Rh Antigens 
These are another type of antigen found on red blood cells.  They were first recognized in rhesus monkeys, hence the abbreviation.  Either your rbc cells have the antigens (RH+) or not (Rh-).  Rh positive individuals never produce antibodies against Rh antigens.  Rh negative individuals don't normally produce antigens but can be induced to do so if exposed to Rh+ blood (as might happen in a transfusion, which is unlikely in modern medicine, or it could easily happen if an Rh- mom gives birth to an Rh+ child).  In the latter case, the mother is given a shot of rhogam soon after delivery to scavenge up the Rh+ antigens to prevent her immune system from producing Rh antibodies that might affect subsequent children.  

Hair Color
This is another example of a trait coded by multiple alleles and by two genes.  One gene with two alleles (R+, R-) codes for the production of red pigment and a second gene with multiple alleles codes for the amount of pigment deposited in the hair (bd - blonde, light deposition; Bw - brown, medium deposition; Bk - black, heavy deposition).  As a result, a large number of hair colors, from strawberry blonde to glossy black, possible.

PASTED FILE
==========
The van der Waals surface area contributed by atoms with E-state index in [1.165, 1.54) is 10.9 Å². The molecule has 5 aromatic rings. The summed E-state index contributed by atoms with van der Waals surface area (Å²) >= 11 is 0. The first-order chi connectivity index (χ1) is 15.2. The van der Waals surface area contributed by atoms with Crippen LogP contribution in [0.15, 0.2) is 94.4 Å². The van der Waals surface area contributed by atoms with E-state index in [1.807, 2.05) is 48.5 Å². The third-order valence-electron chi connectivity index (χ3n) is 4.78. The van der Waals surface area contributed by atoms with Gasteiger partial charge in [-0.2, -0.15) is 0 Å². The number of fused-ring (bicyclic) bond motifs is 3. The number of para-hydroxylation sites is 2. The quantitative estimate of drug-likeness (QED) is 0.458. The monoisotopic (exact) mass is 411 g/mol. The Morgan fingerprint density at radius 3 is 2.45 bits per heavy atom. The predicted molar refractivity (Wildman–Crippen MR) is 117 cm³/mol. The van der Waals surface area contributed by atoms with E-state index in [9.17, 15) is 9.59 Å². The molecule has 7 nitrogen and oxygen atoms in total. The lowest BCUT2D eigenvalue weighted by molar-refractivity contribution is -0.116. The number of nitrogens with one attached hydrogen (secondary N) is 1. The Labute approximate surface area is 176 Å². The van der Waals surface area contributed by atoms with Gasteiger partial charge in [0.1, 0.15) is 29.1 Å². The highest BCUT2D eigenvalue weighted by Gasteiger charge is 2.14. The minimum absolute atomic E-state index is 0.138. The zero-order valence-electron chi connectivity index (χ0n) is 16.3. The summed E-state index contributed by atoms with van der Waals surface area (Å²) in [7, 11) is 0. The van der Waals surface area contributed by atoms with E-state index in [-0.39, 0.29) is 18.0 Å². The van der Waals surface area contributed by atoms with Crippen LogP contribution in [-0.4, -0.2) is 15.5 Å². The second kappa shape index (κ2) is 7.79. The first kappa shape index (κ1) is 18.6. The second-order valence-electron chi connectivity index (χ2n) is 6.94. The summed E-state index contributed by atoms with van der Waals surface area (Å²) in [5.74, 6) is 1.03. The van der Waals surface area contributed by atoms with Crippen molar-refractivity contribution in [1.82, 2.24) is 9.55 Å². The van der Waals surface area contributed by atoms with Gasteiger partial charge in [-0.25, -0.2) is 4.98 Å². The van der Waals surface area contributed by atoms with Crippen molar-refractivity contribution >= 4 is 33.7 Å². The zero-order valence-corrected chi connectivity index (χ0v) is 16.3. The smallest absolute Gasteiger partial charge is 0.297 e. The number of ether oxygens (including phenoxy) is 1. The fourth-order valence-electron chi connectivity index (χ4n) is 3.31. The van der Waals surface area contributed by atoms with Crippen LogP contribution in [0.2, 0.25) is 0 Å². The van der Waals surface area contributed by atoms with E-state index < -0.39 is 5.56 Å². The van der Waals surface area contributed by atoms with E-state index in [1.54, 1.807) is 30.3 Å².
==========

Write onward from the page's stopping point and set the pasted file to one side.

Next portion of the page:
XI. Incomplete Dominance & Summary/Review of relationships between alleles
        Incomplete dominance is the situation in which neither allele dominates over the expression of the other.  Rather, the heterozygote shows an intermediate expression
of the phenotype.  The classic example is flower color in snap dragons.  Two alleles are responsible for flower color, R - red and R' - allele.  Thus, there are three genotypes/phenotypes:  RR - red flowers, RR' - pink flowers, and R'R' - white flowers.

    A cross between two pink flowering plants will yield an expected phenotypic ratio of 1:2:1, or in other words, 1/4 are expected to be red, 1/4 white and 1/2 pink.  The 1:2:1 ratio should be a good clue that you are dealing with incomplete dominance.  

Summary of allelic relationships:  

If in the heterozygote....

  Gene Linkage